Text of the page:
10 Nov 2013
Beachwood Sparks "Desert Skies" Review
Back in late 1997 / early 1998 Beachwood Sparks were a young bunch of enthusiastic up and comers with a bright future ahead of them (not that they were to know that at the time). When Sub Pop eventually signed them, these recordings (comprising their first single and the intended contents of a debut album) were shelved, the "Beachwood Sparks" official debut that we've come to know and love was released and that was pretty much that.
Fast forward to 2013 and the good folks at Alive Natural Sounds Records have readied these tapes finally for public consumption, and there's a whole lot here for fans and newbies alike to fall in love with.
Longterm fans may have heard the opening one-two of "Desert Skies" and "Make It Together" before as they were released in 1998 as their debut single, but their quality warrants more wide spread exposure.
"Desert Skies" was re-recorded at about double the tempo for the official debut in 2000, but the more relaxed pace here allows moments of quiet beauty that weren't apparent in that version to shine, backed by a muscular country rock lope that sounds like the Jayhawks at their best. "Make it Together" on the other hand sounds like the best Big Star outtake you've ever heard - circa "Radio City".
A pretty good start then, and the previously unheard tracks that follow would have made a very fine debut indeed, so it's great for them to finally get their day in the California sun.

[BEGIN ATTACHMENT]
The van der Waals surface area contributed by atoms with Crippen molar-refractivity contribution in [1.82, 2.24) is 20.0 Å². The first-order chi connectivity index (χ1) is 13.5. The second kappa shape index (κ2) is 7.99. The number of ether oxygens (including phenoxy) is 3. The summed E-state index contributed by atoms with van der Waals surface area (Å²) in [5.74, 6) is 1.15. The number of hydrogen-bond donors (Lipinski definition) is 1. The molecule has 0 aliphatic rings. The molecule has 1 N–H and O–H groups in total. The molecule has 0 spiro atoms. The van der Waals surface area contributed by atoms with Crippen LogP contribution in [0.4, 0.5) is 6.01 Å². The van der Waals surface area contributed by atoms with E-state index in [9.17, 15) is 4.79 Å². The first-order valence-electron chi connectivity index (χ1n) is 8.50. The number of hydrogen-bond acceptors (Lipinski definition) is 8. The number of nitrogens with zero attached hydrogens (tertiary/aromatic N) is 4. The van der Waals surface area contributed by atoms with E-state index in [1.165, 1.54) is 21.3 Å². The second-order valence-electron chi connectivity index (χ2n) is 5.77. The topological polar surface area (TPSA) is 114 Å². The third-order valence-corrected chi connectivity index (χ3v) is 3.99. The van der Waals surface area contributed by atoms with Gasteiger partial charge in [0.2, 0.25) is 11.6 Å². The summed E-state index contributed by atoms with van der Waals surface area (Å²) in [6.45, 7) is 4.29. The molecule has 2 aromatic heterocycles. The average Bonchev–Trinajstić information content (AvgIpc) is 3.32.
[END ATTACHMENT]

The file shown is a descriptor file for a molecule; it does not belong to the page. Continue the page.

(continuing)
The original version of "Canyon Ride" makes the hushed version that eventually appeared on "Beachwood Sparks" sound anaemic by comparison, and the tracks that weren't deemed necessary to revisit later on match it head to head in terms of sheer quality and confident presentation. It becomes apparent immediately that these recordings weren't ditched due to lack of commitment on the performance front.
There's plenty of variety too, from the melancholy, harmony laden "Time", to the riffy Big Star meets Teenage Fanclub "Watery Moonlight", through to some much more psychedelic moments, notably "Sweet Julie Ann" which dabbles with both an exceptionally sweet melody, and plenty of backwards guitars and other trickery given high prominence in the mix.
And let's not forget epic closer "Midsummer Daydream", a storming jangler which I would imagine closed many of their sets of the time, it's precise tautness eventually consumed by a wall of free form psychedelic feedback that signals "good night" emphatically.
The CD and digital versions append another four tracks that all earn their keep too, but the eight song vinyl version is my pick of the formats - masterfully sequenced and perfectly satisfying without the other ephemera.
Available here on CD, and here on vinyl.
Have a listen here (hit refresh if Soundcloud widget isn't showing)